The plunge routing went reasonably well, but something shifted part of the way through.  My cuts were shallower when I went back and redid certain segments.  Not sure what happened, but next time I will make everything double tight.  I went back with a chisel and cleaned up the issue areas.  The bottoms are still not smooth, but aren’t as uneven as before.  That left me with a few accidental chipout segments.  See near the top of the “O”.  Also, the “h” was in part of a knot.  My colorant will want to bleed into those cavities, so I have to fill them.

I used some dark woodworking epoxy to fill these problem areas.  First I went carefully with painters tape and dammed up all the problem areas.  Next I mixed the epoxy and used a syringe to put just the right amount into the voids.  A little light buffing and the epoxy filled the voids but is really hard to see.



I was going to spray paint this, then just plane off the top layer to reveal colored letters.  The bottoms are still uneven, so I opted to try epoxy.  I bought a big batch of system three epoxy with white color resin.  It worked really well.  No progress pictures because you have very limited time once the mixing begins.

The places I blocked the chipouts didn’t bleed, and only a little snuck in under the knot around the lower case “h”.  A syringe helped me pipe it into each letter, and manipulate the results.  The epoxy clung up at the sides and dipped a little in the center.  The result is a really awesome shiny 3D lettering effect.  It looks quite good on our new mantle.  I don’t really understand fireplaces in Florida, but this one looks picturesque.


To The Best of Buns

16465569_1653277584969017_6315287317531590656_n(1).jpgAs if allowing two long eared fuzzy ingrates in the house wasn’t enough, I eventually relented to us hosting a temporary visitor.  A particular bun from the mean streets of Melbourne got picked up by a cop and needed a home for a short while so he could get fixed and make his way to the greater Orlando rescue group.  I was expecting an ornery skittish bad bun.  What I got instead was an incredibly sweet creature.  Someone either lost him or kicked this guy out.  Either way, they are losing out big time.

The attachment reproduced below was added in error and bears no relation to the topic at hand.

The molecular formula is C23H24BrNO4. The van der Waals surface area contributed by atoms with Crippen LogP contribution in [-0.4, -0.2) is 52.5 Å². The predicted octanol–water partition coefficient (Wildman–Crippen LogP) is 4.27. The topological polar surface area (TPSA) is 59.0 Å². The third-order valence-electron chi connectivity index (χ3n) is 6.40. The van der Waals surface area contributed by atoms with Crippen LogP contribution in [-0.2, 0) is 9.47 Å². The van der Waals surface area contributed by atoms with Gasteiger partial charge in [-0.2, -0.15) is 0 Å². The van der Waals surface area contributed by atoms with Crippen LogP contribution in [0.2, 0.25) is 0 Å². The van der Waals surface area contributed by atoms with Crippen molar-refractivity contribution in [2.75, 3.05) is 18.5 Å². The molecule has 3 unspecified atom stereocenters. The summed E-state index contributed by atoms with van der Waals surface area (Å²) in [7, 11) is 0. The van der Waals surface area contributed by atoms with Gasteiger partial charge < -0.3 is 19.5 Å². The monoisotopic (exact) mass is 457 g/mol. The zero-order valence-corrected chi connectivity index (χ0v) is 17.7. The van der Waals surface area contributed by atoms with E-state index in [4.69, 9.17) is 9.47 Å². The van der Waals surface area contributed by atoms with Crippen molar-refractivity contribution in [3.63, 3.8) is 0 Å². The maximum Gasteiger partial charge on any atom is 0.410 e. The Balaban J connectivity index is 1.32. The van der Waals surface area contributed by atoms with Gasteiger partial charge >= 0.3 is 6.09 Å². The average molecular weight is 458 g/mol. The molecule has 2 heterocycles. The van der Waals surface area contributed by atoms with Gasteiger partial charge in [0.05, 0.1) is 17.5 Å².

I have never been much of a pet or animal person.  Herbie changed how I feel about keeping animals a bit.  Every time I would open up the back door he would be pawing at the edge of the cage for pets.  I could scratch his nose, rub his ears, pet his side, and he would just lean in for more.  I was sick while we had him and sat in his cage quite a bit.  He came over and gave me lots of love and attention that helped take my mind off the cold.

This story ends in tragedy though.  We were supposed to have him for a month.  A few weeks to recover from his street injuries (a few bad scrapes on his side and back), a quick neutering from the vet, and then a few more weeks of recovery before going off to the main Orlando group.  Though he appeared quite healthy and healed from previous injuries, he did not survive the neutering operation.  Rabbits are very delicate and sedation for surgery is touchy.  Maybe he had other issues we didn’t know about.  Maybe he was very old.  Maybe we just got unlucky.  We will never know.

In the two weeks we had him he completely nuzzled his way into my heart.  I was even starting to think of a way we could keep him along with the other two we are beholden to.  In the short time he earned himself a few nick names.  Herbie was the name he came with, but he also went by Herbacious, Herbie The Love Bun, Herb-a-licious, Herbert Hoover (when food was around), and Herbert J Whiskers (when he was feeling formal).  Honestly I probably forgot a few at this point.